'Many books claim to tell an "unknown" story of the Second World War. Few of them actually do. Forgotten Bastards is a rare exception . . . This is gripping history' Duncan Weldon, Prospect
A riveting story of World War II from the author of Chernobyl, winner of the Baillie Gifford Prize for non-fiction
In November 1943, with the outcome of the Second World War hanging in the balance, the Allies needed a new plan. The Americans' audacious suggestion to the Soviets was to open a second air front, with the US Air Force establishing bases in Soviet-controlled territory. Despite Stalin's obvious reservations about the presence of foreign troops in Russia, he was persuaded. Operation Baseball and then Frantic were initiated in early 1944 as B-17 Superfortresses were flown from bases in Italy to the Poltova region in today's Ukraine.
Award-winning historian Serhii Plokhy tells the gripping, little-known story of this encounter between American and Soviet soldiers and how their collaboration quickly fell apart, mirroring the transition from the Grand Alliance to the Cold War. Soviet secret policemen watched over the Americans, shadowing their every move. A catastrophic air raid by the Germans revealed the limitations of Soviet air defences. As their initial enthusiasm turned into disappointment, the American soldiers started calling themselves the Forgotten Bastards of Ukraine. Ultimately, no common purpose could overcome their cultural and political differences.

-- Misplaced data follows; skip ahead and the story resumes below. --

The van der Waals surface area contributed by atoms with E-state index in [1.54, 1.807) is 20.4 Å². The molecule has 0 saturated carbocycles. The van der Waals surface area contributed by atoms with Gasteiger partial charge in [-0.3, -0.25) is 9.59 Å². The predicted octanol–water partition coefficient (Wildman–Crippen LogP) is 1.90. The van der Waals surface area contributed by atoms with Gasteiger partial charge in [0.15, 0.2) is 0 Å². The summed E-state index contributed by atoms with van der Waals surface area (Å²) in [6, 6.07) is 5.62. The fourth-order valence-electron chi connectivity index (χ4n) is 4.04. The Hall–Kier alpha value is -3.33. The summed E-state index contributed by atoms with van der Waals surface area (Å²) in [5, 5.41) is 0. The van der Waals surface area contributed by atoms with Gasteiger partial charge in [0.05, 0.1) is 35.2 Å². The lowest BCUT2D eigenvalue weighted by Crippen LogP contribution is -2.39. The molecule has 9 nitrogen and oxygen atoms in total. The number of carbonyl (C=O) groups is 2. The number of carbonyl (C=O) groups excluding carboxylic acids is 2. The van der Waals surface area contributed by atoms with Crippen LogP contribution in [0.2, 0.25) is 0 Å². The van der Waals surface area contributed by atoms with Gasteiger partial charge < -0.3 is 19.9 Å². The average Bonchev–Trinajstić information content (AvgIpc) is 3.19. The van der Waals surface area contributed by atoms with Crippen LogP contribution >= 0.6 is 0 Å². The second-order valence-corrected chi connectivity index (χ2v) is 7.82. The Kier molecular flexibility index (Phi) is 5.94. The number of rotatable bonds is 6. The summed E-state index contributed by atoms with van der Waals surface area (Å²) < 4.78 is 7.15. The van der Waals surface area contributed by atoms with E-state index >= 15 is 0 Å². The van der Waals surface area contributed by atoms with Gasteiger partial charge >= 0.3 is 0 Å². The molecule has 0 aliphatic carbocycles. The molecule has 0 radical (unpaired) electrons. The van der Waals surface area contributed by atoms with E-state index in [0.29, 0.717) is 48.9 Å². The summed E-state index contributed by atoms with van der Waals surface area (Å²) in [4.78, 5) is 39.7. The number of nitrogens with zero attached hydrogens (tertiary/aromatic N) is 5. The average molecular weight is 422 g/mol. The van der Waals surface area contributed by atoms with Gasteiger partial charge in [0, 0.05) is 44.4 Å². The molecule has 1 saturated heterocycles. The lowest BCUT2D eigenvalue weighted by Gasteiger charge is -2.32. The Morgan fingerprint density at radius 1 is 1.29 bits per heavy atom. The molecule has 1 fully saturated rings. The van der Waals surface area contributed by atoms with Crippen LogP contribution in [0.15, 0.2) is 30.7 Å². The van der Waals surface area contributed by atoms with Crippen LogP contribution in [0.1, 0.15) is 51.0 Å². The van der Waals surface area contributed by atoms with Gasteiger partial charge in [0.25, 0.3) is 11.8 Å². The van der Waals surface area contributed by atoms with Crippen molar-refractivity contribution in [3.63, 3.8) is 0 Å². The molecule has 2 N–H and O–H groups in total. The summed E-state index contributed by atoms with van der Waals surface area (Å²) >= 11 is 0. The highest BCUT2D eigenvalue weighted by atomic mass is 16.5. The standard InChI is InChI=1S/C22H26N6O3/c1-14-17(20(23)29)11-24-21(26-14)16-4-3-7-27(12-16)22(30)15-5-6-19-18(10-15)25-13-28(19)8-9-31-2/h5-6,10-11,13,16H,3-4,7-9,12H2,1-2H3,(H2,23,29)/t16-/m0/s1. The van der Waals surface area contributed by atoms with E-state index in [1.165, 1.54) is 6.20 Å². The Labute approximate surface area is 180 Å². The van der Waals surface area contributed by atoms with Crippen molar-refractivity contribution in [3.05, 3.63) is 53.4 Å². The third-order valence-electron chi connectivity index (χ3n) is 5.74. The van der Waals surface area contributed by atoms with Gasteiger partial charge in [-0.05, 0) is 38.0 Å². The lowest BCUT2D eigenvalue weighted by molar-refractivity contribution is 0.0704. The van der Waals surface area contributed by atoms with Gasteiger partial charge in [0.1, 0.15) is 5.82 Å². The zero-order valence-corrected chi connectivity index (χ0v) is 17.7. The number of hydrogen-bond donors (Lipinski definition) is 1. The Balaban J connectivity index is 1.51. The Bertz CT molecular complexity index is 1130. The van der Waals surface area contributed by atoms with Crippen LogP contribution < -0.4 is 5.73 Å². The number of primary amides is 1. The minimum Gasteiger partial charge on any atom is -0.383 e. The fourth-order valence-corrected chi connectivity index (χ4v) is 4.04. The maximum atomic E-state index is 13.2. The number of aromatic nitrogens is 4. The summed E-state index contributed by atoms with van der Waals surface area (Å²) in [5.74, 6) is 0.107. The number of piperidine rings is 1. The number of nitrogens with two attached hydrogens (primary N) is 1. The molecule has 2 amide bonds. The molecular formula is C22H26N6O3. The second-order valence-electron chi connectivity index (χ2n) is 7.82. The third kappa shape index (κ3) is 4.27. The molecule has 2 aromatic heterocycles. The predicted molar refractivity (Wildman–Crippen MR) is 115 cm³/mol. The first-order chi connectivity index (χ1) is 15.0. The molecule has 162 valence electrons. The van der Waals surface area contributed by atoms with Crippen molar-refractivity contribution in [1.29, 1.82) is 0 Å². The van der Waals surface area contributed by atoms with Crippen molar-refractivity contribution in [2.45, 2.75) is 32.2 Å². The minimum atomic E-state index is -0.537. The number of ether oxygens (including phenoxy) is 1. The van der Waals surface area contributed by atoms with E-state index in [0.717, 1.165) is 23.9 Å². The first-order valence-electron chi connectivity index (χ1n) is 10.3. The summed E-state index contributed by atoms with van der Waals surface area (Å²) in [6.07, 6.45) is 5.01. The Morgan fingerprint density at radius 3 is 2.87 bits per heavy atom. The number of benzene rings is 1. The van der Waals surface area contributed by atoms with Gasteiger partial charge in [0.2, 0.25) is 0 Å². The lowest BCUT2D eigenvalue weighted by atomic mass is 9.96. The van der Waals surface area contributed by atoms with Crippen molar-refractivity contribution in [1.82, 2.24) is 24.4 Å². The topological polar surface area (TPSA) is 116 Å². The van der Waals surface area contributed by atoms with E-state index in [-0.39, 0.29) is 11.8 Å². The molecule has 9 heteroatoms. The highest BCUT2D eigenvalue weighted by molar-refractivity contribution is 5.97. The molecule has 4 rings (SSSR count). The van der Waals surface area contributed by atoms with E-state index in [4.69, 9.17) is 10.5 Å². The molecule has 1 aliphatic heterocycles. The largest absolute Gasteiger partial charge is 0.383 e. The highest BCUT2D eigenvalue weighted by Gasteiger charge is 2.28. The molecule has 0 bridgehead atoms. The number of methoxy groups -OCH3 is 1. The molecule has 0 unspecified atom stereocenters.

Drawing on newly opened Russian archives as well as CIA records, Forgotten Bastards of the Eastern Front offers a riveting bottom-up history of one of the Second World War's most unlikely alliances.
Plokhy is an expert guide, marshalling the archival and memoir material skilfully and telling his story with flair
Many books claim to tell an "unknown" story of the Second World War. Few of them actually do. Forgotten Bastards of the Eastern Front is a rare exception. . . Plokhy is at his best when he turns to the human level, the culture clash experienced by US servicemen finding themselves inside Stalin's USSR under constant surveillance from the secret police
Five stars. . . brilliantly researched